Tuesday, March 15, 2022

Review: The Investigator

The Investigator The Investigator by John Sandford
My rating: 4 of 5 stars

I received a free advance copy from NetGalley for review.

And so begin the adventures of Lucas Davenport Jr.

Wait, I guess it’s technically the adventures of Letty, the adopted daughter of super-cop Lucas Davenport, but calling her Davenport Jr. is still accurate because she is definitely a chip off the old block. In fact, she may be even more dangerous than her father.

Letty has come a long way since we first met her when she was a desperately poor kid who had to depend on herself rather than her alcoholic mother. Her life got much better once Lucas Davenport and his wife took her in, but she’s remained an independent pragmatist capable of making tough choices and taking action when its needed. Now in her early ‘20s and just out of college, Letty is working in the office of a US senator, but she’s bored with it and thinking of moving on. After she pulls a couple of bold moves to help catch an embezzler, the senator wants Letty to check into an odd problem and offers her a spot with Homeland Security as an investigator.

Some petroleum companies in west Texas think that someone has been stealing crude oil from them, and there’s a suspicion that a right-wing militia group might be responsible. The amount of money involved is small for an oil company, but it’d fund a lot of domestic terrorism so Letty gets teamed up with an ex-soldier named John Kaiser to try and sort it out. Letty and Kaiser start by investigating the disappearance of an oil company employee who had been looking into the thefts. Soon enough Letty and Kaiser figure out that something big is in the works, and they may be the only people who might be able to stop a catastrophic attack.

Letty was introduced as a character in the Prey novels almost 20 years ago, and I’ve often suspected that Sandford would someday do a book or series with her in the lead. (In reality, Letty would be in her 30s by now, but Sandford characters exist in a slowed down version of reality.) She’s been a big part of several of the books, often driving her adopted father crazy by her stubborn insistence on doing things her way, but also saving the day a couple of times. Despite the Prey books having one successful spin-off series with the Virgil Flower novels, I was always a little uneasy about how Letty seemed destined to be the hero of a Sandford thriller someday. I’m not sure why, it just seemed like nepotism even if these are all fictional characters.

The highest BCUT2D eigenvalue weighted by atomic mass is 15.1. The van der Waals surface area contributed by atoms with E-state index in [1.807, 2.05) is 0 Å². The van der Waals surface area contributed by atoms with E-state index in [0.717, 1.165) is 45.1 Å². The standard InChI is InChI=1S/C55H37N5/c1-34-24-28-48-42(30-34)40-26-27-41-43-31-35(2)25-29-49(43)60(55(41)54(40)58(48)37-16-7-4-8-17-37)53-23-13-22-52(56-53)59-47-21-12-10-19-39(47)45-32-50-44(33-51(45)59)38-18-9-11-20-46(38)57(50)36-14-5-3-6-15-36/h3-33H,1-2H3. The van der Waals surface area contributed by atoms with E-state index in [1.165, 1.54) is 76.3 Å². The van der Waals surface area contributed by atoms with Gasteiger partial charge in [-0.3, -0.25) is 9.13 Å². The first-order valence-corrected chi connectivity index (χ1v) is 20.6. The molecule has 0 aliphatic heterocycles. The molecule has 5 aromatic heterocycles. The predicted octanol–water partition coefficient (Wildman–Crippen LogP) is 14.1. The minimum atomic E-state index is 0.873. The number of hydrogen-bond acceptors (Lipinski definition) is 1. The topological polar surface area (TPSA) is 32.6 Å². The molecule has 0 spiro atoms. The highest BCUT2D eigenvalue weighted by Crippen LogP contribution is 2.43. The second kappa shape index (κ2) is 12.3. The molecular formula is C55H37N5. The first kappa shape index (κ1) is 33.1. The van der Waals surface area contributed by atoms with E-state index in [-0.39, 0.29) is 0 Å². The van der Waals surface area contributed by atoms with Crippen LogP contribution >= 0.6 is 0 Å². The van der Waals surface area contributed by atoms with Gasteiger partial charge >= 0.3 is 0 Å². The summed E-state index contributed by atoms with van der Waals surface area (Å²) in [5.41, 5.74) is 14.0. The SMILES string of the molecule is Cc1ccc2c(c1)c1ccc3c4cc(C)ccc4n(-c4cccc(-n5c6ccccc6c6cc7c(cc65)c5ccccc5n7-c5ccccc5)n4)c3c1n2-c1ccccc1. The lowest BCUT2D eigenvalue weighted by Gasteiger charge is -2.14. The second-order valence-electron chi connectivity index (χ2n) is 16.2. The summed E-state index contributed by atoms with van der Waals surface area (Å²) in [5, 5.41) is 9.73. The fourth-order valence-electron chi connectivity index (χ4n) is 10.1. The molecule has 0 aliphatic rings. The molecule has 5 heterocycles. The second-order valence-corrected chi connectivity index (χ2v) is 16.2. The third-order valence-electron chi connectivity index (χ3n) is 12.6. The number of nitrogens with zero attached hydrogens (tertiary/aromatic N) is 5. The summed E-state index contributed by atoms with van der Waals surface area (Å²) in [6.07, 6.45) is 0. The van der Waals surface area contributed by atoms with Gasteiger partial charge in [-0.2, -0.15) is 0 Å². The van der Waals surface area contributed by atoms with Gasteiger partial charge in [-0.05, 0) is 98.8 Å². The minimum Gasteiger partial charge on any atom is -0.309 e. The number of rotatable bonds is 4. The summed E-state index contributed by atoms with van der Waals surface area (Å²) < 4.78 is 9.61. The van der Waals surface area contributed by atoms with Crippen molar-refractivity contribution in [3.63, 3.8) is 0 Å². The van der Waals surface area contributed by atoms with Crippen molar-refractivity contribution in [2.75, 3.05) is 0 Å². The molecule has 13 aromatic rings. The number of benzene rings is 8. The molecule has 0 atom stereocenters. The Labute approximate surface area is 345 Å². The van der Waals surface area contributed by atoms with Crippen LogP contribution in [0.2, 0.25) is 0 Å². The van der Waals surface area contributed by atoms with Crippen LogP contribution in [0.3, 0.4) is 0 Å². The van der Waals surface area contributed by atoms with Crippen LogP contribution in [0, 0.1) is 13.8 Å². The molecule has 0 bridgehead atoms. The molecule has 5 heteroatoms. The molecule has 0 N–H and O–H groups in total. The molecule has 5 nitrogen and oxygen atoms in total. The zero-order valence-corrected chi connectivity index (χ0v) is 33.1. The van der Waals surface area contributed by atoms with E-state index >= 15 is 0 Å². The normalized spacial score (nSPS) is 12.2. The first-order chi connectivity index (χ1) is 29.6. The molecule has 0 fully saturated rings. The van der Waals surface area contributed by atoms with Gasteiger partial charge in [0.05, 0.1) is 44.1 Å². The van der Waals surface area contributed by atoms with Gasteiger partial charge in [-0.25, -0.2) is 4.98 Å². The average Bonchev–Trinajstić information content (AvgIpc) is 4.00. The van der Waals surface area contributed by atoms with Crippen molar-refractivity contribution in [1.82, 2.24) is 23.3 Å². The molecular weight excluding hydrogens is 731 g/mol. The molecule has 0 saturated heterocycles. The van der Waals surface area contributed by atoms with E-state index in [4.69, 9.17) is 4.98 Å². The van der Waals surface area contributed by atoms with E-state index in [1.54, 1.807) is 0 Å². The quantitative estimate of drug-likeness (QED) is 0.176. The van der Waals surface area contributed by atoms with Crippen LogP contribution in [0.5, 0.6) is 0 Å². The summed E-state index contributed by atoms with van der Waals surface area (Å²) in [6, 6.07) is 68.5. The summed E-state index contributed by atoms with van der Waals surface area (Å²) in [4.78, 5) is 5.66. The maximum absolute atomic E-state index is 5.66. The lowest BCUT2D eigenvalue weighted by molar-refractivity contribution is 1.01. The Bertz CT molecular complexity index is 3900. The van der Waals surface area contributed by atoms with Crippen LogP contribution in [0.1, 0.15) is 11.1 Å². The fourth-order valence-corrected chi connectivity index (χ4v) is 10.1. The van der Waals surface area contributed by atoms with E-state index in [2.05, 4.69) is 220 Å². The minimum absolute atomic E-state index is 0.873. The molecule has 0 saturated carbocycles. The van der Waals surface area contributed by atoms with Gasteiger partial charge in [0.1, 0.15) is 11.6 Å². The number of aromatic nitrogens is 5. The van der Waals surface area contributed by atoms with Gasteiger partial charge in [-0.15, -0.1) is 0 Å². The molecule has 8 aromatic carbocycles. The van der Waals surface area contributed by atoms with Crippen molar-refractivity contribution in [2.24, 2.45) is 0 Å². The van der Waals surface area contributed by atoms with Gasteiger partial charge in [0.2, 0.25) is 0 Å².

However, at one point in one of the recent books Lucas and Letty had a conversation which indicated that she wasn’t interested in a career in law enforcement so it seemed like maybe Sandford was letting us know that the long teased Letty-book would never happen. Yet here we are so I don’t know if this was always the plan, or if something changed, but it did seem a little odd to me.
I got nervous right at the start of this one when Letty is pulling a break-in to investigate the embezzling going on at one of the senator’s campaign offices. She has several tricks to get into an office building that Sandford has used before in both the Davenport and Kidd novels, so I was instantly worried that this was just going to be a rehash of things done before with just a new character in the lead.

As usual, I was wrong to doubt Sandford.

While that opening was familiar, Letty quickly establishes herself as a different person than Lucas, Virgil Flowers, Kidd, or any other Sandford hero. Like all of them, Letty is smart, resourceful, and capable of pulling a sneaky and/or illegal move when necessary, but what sets her apart is that Letty has what might best be described as a mean streak. Yeah, Lucas could be a real bastard when necessary, and capable of outright murder when the situation calls for it. But Letty takes that a step further and seems even more ruthless than her father at times.

The plot of this one also seems like Sandford kicked things up a notch. There’s the usual cat-and-mouse thing where he follows the bad guys for part of the book and tells us some of what they’re planning, but just enough is held back to give us some twists and turns. The last act is one of the biggest and most ambitious things to happen in any of the books. A few years back, I might have said that it seemed unlikely, but these days, it sounds horrifyingly plausible.

Through it all, we’ve got Letty doing a lot of good detective work as she’s hot on the trail of the militia, and while she’s already a force to be reckoned with, there are still things for her to learn as well so she doesn’t seem too perfect as an action hero. The partner Kaiser provides a nice counterpoint to her as a veteran soldier who knows a lot about some aspects of the job, but he isn’t really an investigator so lets Letty take point.

It's just once again Sandford doing what he does so well, creating a high-octane mystery-thriller that keeps you turning pages. If the next book also stars Letty, I won’t be disappointed.

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